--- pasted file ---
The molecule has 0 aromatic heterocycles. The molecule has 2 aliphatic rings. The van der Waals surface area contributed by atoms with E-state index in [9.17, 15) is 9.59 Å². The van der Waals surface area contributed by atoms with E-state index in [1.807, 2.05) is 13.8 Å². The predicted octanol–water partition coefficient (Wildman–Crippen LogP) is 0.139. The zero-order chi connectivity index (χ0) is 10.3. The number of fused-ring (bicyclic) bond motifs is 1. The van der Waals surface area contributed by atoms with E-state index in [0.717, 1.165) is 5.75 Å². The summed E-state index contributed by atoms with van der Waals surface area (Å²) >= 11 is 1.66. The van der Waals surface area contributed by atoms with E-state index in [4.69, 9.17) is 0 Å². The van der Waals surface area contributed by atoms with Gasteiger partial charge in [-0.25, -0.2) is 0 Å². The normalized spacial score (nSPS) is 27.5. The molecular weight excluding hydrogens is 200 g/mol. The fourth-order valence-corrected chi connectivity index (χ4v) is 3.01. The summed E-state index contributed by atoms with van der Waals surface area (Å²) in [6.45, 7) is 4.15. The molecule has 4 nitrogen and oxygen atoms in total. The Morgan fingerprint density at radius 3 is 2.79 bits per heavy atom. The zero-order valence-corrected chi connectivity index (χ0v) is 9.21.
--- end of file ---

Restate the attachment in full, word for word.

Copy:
The molecule has 0 aromatic heterocycles. The molecule has 2 aliphatic rings. The van der Waals surface area contributed by atoms with E-state index in [9.17, 15) is 9.59 Å². The van der Waals surface area contributed by atoms with E-state index in [1.807, 2.05) is 13.8 Å². The predicted octanol–water partition coefficient (Wildman–Crippen LogP) is 0.139. The zero-order chi connectivity index (χ0) is 10.3. The number of fused-ring (bicyclic) bond motifs is 1. The van der Waals surface area contributed by atoms with E-state index in [0.717, 1.165) is 5.75 Å². The summed E-state index contributed by atoms with van der Waals surface area (Å²) >= 11 is 1.66. The van der Waals surface area contributed by atoms with E-state index in [4.69, 9.17) is 0 Å². The van der Waals surface area contributed by atoms with Gasteiger partial charge in [-0.25, -0.2) is 0 Å². The normalized spacial score (nSPS) is 27.5. The molecular weight excluding hydrogens is 200 g/mol. The fourth-order valence-corrected chi connectivity index (χ4v) is 3.01. The summed E-state index contributed by atoms with van der Waals surface area (Å²) in [6.45, 7) is 4.15. The molecule has 4 nitrogen and oxygen atoms in total. The Morgan fingerprint density at radius 3 is 2.79 bits per heavy atom. The zero-order valence-corrected chi connectivity index (χ0v) is 9.21.